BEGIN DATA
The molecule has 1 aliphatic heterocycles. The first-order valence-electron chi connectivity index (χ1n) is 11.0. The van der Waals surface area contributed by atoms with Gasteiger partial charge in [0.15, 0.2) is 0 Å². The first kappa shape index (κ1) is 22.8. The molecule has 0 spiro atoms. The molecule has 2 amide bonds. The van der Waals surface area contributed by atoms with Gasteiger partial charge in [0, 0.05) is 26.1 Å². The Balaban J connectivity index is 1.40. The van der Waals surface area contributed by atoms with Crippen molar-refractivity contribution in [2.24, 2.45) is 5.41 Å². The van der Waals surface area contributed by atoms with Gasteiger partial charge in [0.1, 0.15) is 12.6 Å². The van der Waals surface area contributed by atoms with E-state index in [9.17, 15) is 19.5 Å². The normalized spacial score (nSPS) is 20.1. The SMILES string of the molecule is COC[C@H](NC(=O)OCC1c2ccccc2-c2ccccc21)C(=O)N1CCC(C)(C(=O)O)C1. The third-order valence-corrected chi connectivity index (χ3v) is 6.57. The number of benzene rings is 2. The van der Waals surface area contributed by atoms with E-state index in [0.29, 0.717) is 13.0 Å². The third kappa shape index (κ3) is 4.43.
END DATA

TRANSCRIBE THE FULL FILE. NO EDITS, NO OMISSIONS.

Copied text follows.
The molecule has 1 aliphatic heterocycles. The first-order valence-electron chi connectivity index (χ1n) is 11.0. The van der Waals surface area contributed by atoms with Gasteiger partial charge in [0.15, 0.2) is 0 Å². The first kappa shape index (κ1) is 22.8. The molecule has 0 spiro atoms. The molecule has 2 amide bonds. The van der Waals surface area contributed by atoms with Gasteiger partial charge in [0, 0.05) is 26.1 Å². The Balaban J connectivity index is 1.40. The van der Waals surface area contributed by atoms with Crippen molar-refractivity contribution in [2.24, 2.45) is 5.41 Å². The van der Waals surface area contributed by atoms with Gasteiger partial charge in [0.1, 0.15) is 12.6 Å². The van der Waals surface area contributed by atoms with E-state index in [9.17, 15) is 19.5 Å². The normalized spacial score (nSPS) is 20.1. The SMILES string of the molecule is COC[C@H](NC(=O)OCC1c2ccccc2-c2ccccc21)C(=O)N1CCC(C)(C(=O)O)C1. The third-order valence-corrected chi connectivity index (χ3v) is 6.57. The number of benzene rings is 2. The van der Waals surface area contributed by atoms with E-state index in [0.29, 0.717) is 13.0 Å². The third kappa shape index (κ3) is 4.43.